The icing on the cake
To make a fair comparison, it is best to focus on a specific country. Germany is a suitable choice as it is the current residence for all of us. In 2021, Germany produced a total of 583 TWh of electricity , with the main sources being gas (96.14 TWh), coal (181 TWh), oil (19.28 TWh), wind (126.10 TWh), nuclear (36.51 TWh), solar (58.98 TWh), hydropower (17.45 TWh), bioenergy (47.30 TWh) and other renewables (0.24 TWh). Out of the total electricity produced, 42.89% was generated from “green sources” such as wind (21.63%), solar (10.12%), bioenergy (8.11%), and others. Wow, isn’t it!?
Let us estimate the “green” kilometers you can drive with your electric car but will dive a bit deeper, than just charge and go. To perform work, energy must be expended, and this also applies to the production of electricity. The principle of generating electricity has remained mostly unchanged over the centuries – something rotates a generator, which produces electricity. For fossil fuel power plants, steam from heating water due to the burning of oil or coal powers the generator, while the water powers the generator at hydroelectric power plants by itself. The turbine is a large generator itself, and energy losses occur during the operation. These losses include water heating, turbine rotation resistance, turbine efficiency, and a lot of others. The efficiency of power plants is around 35%, which means that from burning of one ton of coal, only 350kg would be really used by consumer, and 650kg were wasted for energy loses during operational processes.
Furthermore, the energy must be delivered to the final consumer, resulting in another 2-4% loss under relatively ideal conditions, depending on factors such as the operation condition, age, and type of communication, weather conditions, network architecture, quality of materials, and more. However, the electricity must still be converted to the required value (210-230V) through transformers, resulting in an additional 1.5-3% of losses due to the same factors as above. Another 1-1.5% is lost during transportation from the transformer substation to the outlet. Huh…, and now, finally, we can use this electricity to charge our car.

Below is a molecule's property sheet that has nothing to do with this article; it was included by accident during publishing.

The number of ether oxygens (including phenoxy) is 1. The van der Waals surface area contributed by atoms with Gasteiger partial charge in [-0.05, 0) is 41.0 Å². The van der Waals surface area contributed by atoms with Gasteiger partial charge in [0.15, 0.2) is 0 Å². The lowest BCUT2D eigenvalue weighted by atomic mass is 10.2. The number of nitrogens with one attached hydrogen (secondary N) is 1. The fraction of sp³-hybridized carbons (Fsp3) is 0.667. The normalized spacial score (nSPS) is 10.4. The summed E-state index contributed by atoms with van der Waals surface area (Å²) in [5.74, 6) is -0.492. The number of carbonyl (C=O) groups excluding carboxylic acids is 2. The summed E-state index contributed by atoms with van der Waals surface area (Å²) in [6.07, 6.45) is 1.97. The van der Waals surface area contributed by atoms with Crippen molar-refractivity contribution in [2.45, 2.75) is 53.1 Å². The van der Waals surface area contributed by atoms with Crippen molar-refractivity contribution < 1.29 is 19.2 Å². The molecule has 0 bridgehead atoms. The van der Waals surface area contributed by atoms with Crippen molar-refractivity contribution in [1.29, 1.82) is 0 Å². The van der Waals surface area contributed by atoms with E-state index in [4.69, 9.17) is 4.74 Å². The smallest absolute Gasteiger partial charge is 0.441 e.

But this is not the finish!
It is important to note that the efficiency of electric cars is also affected by factors such as the aging of the electric battery, losses in the operation of electric motors, losses in communications, the heating of the battery in cold weather and costs of powering related systems. As a result, only approximately 85% of the energy from the socket is used to power the “engine” of the car, which means that only 26.8% of the energy that we got by burning one ton of coil is used for real. Hm, sounds not enough green, isn’t it?
Certainly not. As we recall, 42.89% of the energy produced in Germany is from renewable sources. Although these sources of power have similar efficiency losses during energy transport to the end consumer and pose challenges in terms of energy storage and controlled production processes, 42.89% of the charge in your car will be much greener than the remaining 57.11%. Thanks to this, you will really be able to reduce the CO2 emissions produced by your car as a reality but not only on paper.
But the main issue with electric cars is not just the fact that approximately fifty-seven out of one hundred kilometers of your journey are still powered by significant amounts of CO2 emissions. The extraction of minerals and substances needed for battery and electrical appliance production causes far more harmful emissions than the electricity required to charge cars (we speak about electric car specific elements, e.g., battery, electric systems, additional cooling systems, electric motors, etc.). For example, most lithium for batteries is extracted from hard rock mines or underground brine reservoirs. In hard rock mining, for every ton of mined lithium, fifteen tons of CO2 are emitted into the air. The production of lithium through evaporation ponds uses around twenty-one million liters per day: approximately 2.2 million liters of water to produce one ton of lithium . But how much is just one ton of CO2? About the same weight as a great white shark!  Moreover, this process also results in the destruction of our planet’s ecosystem on a global scale. It is worth noting that the problems surrounding battery disposal and the disposal of hazardous substances remain unresolved. Or not?